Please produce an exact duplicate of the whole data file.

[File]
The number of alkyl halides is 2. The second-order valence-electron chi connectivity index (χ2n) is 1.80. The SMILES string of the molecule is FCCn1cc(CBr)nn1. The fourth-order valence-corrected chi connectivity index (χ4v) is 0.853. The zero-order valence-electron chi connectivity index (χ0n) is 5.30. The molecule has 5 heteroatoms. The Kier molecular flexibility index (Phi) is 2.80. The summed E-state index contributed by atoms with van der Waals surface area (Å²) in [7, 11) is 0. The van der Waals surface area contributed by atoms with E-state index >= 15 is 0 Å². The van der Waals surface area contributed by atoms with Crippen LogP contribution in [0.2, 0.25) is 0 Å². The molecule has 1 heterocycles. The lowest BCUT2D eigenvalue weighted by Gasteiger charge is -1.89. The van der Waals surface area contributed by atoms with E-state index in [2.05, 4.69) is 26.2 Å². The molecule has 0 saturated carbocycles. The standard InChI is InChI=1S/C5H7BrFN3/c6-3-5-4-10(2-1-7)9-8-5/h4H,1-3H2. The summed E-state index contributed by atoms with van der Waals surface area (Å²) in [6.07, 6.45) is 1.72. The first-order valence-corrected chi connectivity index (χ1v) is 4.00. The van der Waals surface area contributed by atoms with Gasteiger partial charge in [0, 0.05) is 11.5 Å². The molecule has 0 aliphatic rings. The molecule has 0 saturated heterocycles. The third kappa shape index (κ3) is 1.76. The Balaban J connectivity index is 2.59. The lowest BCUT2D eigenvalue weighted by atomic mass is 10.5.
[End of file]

The number of alkyl halides is 2. The second-order valence-electron chi connectivity index (χ2n) is 1.80. The SMILES string of the molecule is FCCn1cc(CBr)nn1. The fourth-order valence-corrected chi connectivity index (χ4v) is 0.853. The zero-order valence-electron chi connectivity index (χ0n) is 5.30. The molecule has 5 heteroatoms. The Kier molecular flexibility index (Phi) is 2.80. The summed E-state index contributed by atoms with van der Waals surface area (Å²) in [7, 11) is 0. The van der Waals surface area contributed by atoms with E-state index >= 15 is 0 Å². The van der Waals surface area contributed by atoms with Crippen LogP contribution in [0.2, 0.25) is 0 Å². The molecule has 1 heterocycles. The lowest BCUT2D eigenvalue weighted by Gasteiger charge is -1.89. The van der Waals surface area contributed by atoms with E-state index in [2.05, 4.69) is 26.2 Å². The molecule has 0 saturated carbocycles. The standard InChI is InChI=1S/C5H7BrFN3/c6-3-5-4-10(2-1-7)9-8-5/h4H,1-3H2. The summed E-state index contributed by atoms with van der Waals surface area (Å²) in [6.07, 6.45) is 1.72. The first-order valence-corrected chi connectivity index (χ1v) is 4.00. The van der Waals surface area contributed by atoms with Gasteiger partial charge in [0, 0.05) is 11.5 Å². The molecule has 0 aliphatic rings. The molecule has 0 saturated heterocycles. The third kappa shape index (κ3) is 1.76. The Balaban J connectivity index is 2.59. The lowest BCUT2D eigenvalue weighted by atomic mass is 10.5.